ARLINGTON PK. OWNER: SALE POSSIBLE
Churchill Downs CEO: ‘That land will have a higher and better purpose’
The horses returned to Arlington Park last week, but all bets are off when it comes to how long they’ll keep racing there.
After the coronavirus nixed the start of the season — and contract negotiations with the state’s horse trainers delayed it further till July 23 — the chief executive of the storied northwest suburban racetrack’s corporate owner suggested to shareholders Thursday that it could be sold, saying “the long-term solution is not Arlington Park.”
“That land will have a higher and better purpose for something else at some point,” Churchill Downs Inc. CEO Bill Carstanjen said during a quarterly earnings call. “But we want to work constructively with all of the constituencies in the market to see if there’s an opportunity to move the license or otherwise change the circumstances so that racing can continue in Illinois.
“We’ve been patient and thoughtful and constructive with the parties up in that jurisdiction, but long term, that land gets sold, and that license will need to move if it’s going to continue,” Carstanjen said, adding that nothing is “definitive, but certainly it’s something that’s on our mind.”
The fate of the track has been up in the air since last summer, when Churchill Downs first threatened to move Arlington’s racing license as it announced it was passing on applying for a casino license as authorized under a massive gambling expansion law signed by Gov. J.B. Pritzker.
Trainers represented by the Illinois Thoroughbred Horsemen’s Association viewed that as the ultimate stab in the back after decades of lobbying alongside Arlington’s owners in Springfield for just such legislation, but the Louisville-based gambling corporation complained the taxes on “racino” table games and slot machines are too high.
Churchill Downs hasn’t committed to racing at Arlington beyond 2021. After months of contentious negotiations, the track last month reached a two-year agreement with the horse trainers.
But Carstanjen appeared to hedge even on that Thursday, saying the track has an agreement to race in 2021 “if we elect to do so. That’s not a long-term viable solution for the Arlington Park license.”
And after Arlington previously applied to the Illinois Gaming Board to open one of the state’s first legal sportsbooks, Carstanjen said they’re giving up that pursuit because “we’re happy to play heavily in Illinois and sports wagering through our Rivers license.”
Churchill Downs also owns nearby Rivers Casino in Des Plaines, the state’s most lucrative gambling mecca that has grabbed an early chokehold on Illinois’ nascent sports betting industry. Rivers launched the state’s first retail sportsbook in March and then last month took the first bets through its online sportsbook.
Rivers is sure to have a leg up for some time on the online market, which accounts for the bulk of the handle in other states where sports betting has been legalized.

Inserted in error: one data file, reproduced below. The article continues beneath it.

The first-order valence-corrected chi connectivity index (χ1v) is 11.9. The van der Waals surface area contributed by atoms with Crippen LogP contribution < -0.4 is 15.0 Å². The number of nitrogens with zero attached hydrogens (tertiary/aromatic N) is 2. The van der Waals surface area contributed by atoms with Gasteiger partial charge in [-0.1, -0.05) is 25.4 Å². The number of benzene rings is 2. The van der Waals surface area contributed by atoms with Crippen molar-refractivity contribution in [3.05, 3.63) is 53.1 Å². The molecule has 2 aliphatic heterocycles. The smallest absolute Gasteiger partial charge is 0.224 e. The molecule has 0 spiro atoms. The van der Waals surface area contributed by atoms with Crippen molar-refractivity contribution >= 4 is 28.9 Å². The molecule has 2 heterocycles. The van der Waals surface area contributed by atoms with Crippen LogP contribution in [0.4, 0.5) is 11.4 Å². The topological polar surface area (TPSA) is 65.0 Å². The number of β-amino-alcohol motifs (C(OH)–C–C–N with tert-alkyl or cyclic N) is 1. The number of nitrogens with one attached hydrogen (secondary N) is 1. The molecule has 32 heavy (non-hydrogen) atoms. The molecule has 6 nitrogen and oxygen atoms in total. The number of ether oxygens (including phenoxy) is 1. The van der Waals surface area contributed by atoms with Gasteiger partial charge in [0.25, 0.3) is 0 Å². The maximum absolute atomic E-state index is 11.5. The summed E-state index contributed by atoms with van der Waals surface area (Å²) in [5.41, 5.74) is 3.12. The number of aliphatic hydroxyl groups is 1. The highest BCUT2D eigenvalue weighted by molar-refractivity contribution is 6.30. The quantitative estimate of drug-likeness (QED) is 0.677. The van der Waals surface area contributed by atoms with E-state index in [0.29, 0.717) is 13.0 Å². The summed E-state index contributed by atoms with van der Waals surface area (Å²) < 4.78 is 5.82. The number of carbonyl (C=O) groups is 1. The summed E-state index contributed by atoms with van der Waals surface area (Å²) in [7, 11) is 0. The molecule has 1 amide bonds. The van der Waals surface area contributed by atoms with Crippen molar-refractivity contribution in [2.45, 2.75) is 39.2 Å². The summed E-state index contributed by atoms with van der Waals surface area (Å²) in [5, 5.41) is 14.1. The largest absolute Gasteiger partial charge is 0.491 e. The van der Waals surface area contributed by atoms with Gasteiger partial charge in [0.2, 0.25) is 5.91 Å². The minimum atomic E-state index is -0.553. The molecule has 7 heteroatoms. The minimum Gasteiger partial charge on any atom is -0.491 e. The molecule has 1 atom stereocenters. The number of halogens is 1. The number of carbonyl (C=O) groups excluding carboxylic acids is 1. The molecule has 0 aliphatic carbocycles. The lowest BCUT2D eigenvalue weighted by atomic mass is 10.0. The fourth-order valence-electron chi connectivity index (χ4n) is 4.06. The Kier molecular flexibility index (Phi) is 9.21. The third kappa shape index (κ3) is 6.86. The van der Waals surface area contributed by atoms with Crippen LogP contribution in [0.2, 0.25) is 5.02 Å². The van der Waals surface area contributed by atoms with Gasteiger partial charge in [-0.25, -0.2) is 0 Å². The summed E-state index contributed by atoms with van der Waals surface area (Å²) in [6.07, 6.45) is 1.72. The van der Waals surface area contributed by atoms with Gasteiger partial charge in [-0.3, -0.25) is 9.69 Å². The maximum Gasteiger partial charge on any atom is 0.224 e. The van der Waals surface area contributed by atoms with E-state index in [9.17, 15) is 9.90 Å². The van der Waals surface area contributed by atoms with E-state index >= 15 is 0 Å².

As part of his coronavirus disaster proclamation, Pritzker issued an executive order last month allowing for bettors to register online for mobile sports betting accounts, as opposed to in person in a casino as required under Illinois’ law.
After a month of bettors registering online with Rivers, Pritzker in his latest disaster proclamation let that in-person registration suspension expire Monday — just as mobile betting giant DraftKings appeared poised to dodge the “penalty box” period baked into Illinois’ gambling law for online-only sportsbooks, and enter the Illinois market through a co-branding agreement with the Casino Queen in downstate East St. Louis.
Pritzker’s office said that because “casinos have resumed in-person business, there is no longer a need to suspend provisions of the law that require in-person registration.”
Rivers won’t have a monopoly on the Chicago-area market much longer, though.
While Arlington’s owner floated that racetrack’s eventual departure, Chicago’s other nearby track — Hawthorne Race Course in Stickney — received Gaming Board approval for its sportsbook through PointsBet USA, and an approval of “preliminary suitability” to move forward with its racino development.
“It’s really hard to put into context what this means for the very hardworking people of the Illinois racing industry,” Hawthorne CEO Tim Carey said in a statement. “It means horsemen will be able to keep their businesses and families in Illinois. It means showcasing this historic sport to a new generation of fans. It means creating a truly unique, first-ofits-kind entertainment experience that won’t exist anywhere else in Illinois.”
Meanwhile at Churchill Downs, Carstanjen said the corporation is “optimistic” about its bid to open a new casino in Waukegan — and didn’t rule out making a run for the Chicago mega-casino.
“We’ll have to wait till the city acts,” he said, referring to proposals Chicago officials are expected to solicit. “But certainly we have some advantages of knowing the market and being familiar with the jurisdiction.”
Arlington International Racecourse in the northwest suburbs, pictured in August 2012.